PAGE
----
If you would like formal legal advice on intellectual property agreements any other corporate or commercial matter, please contact a member of our corporate and commercial team.

We also act in the most complex and challenging employment disputes. If you would like legal advice in relation to an employment dispute, please contact a member of our employment team.

ABout the authors

James Fulforth is a  Partner and Head of the Corporate and Commercial department. James advises on corporate transactions, including angel, VC and PE investments, mergers and acquisitions, joint ventures, and re-organisations. He is an advisory board member of Angel Academe, the angel investor group, and regularly acts for founders of and those investing in early-stage and startup ventures.

Jessica Rice joined Kingsley Napley in September 2019 as a paralegal in the corporate and commercial team. 


Latest blogs and news

Lifecycle of a tech startup series: Directors' Duties

KNow Wear Limited has used the investment received to date to further develop the wearable tech product to the extent that it now has a minimum viable product with basic features to introduce to the market. The company has identified a test group of 100 consumers who will test this version of the product and provide feedback. Following the test phase the company will collate the feedback and further develop the product before releasing a final version of the product to the market.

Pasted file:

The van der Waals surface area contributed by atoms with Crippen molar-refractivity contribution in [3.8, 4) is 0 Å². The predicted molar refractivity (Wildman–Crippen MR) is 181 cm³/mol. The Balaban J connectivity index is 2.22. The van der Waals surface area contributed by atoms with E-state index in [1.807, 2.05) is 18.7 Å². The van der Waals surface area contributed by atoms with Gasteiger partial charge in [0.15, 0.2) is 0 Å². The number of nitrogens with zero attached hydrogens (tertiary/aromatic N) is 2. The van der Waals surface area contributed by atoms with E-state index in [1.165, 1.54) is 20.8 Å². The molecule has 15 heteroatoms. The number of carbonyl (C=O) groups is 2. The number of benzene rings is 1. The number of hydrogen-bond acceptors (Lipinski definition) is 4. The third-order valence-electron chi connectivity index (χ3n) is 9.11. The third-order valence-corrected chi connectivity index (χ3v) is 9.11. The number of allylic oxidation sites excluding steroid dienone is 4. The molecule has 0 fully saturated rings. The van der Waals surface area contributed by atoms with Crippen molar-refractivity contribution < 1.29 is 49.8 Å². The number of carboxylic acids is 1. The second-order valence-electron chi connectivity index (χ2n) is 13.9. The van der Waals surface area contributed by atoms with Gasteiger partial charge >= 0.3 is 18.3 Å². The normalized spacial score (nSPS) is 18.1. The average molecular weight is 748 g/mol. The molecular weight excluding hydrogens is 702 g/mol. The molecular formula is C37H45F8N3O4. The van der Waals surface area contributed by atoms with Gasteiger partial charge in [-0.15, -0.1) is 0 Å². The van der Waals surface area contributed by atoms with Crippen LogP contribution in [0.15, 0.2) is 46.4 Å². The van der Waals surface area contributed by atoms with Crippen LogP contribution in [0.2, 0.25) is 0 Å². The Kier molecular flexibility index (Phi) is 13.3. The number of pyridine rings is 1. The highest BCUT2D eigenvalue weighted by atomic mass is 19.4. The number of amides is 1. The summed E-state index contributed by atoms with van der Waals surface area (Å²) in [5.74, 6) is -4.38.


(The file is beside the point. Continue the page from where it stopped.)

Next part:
Economic Crime (Transparency and Enforcement) Act 2022 – The Long-Awaited Introduction of the Register of Overseas Entities

The Government has for some time promised to introduce a register requiring overseas entities holding UK property to identify its beneficial owners, in its effort to increase transparency in UK property ownership and reduce the attraction of the UK’s property market to money launderers. Indeed, we last blogged about the potential overseas entities register in May 2019. With UK-based entities subject to strict information-sharing requirements since 2016 (in the form of the register of People with Significant Control or “PSC Register”), many have been calling for an equivalent overseas entities register to be implemented to provide a way of tracking overseas owners who ultimately own and control UK land.

Employment related securities – returns and reasonable excuses

In an Employment Related Securities (ERS) Bulletin for March 2022 (bulletin 40), HMRC has linked to helpful guidance on what it considers to be a reasonable excuse for failing to meet submission deadlines for annual ERS returns (due on 6th July following the end of the tax year to which they relate) and notification of EMI options (due within 92 days after grant).

Software support helpdesk services – key contracting principles

In our recent blog, we explored why a Framework Agreement structure is typically the most appropriate customer contracting model for IT managed services providers (“MSPs”) and IT consultancies which offer a diverse product and service offering. Whilst our initial blog focussed on the purpose and terms of the Framework Agreement itself, that document is merely the starting point, given that a Work Order is also needed to document specific terms relating to each product or service offered by an MSP or IT consultancy. A typical service offering is a dedicated software support helpdesk, usually provided to support each of the software products offered by the MSP or IT consultancy to its customers. This blog considers a handful of the key issues to bear in mind when documenting the terms of a Work Order relating to the supply of a software support helpdesk service.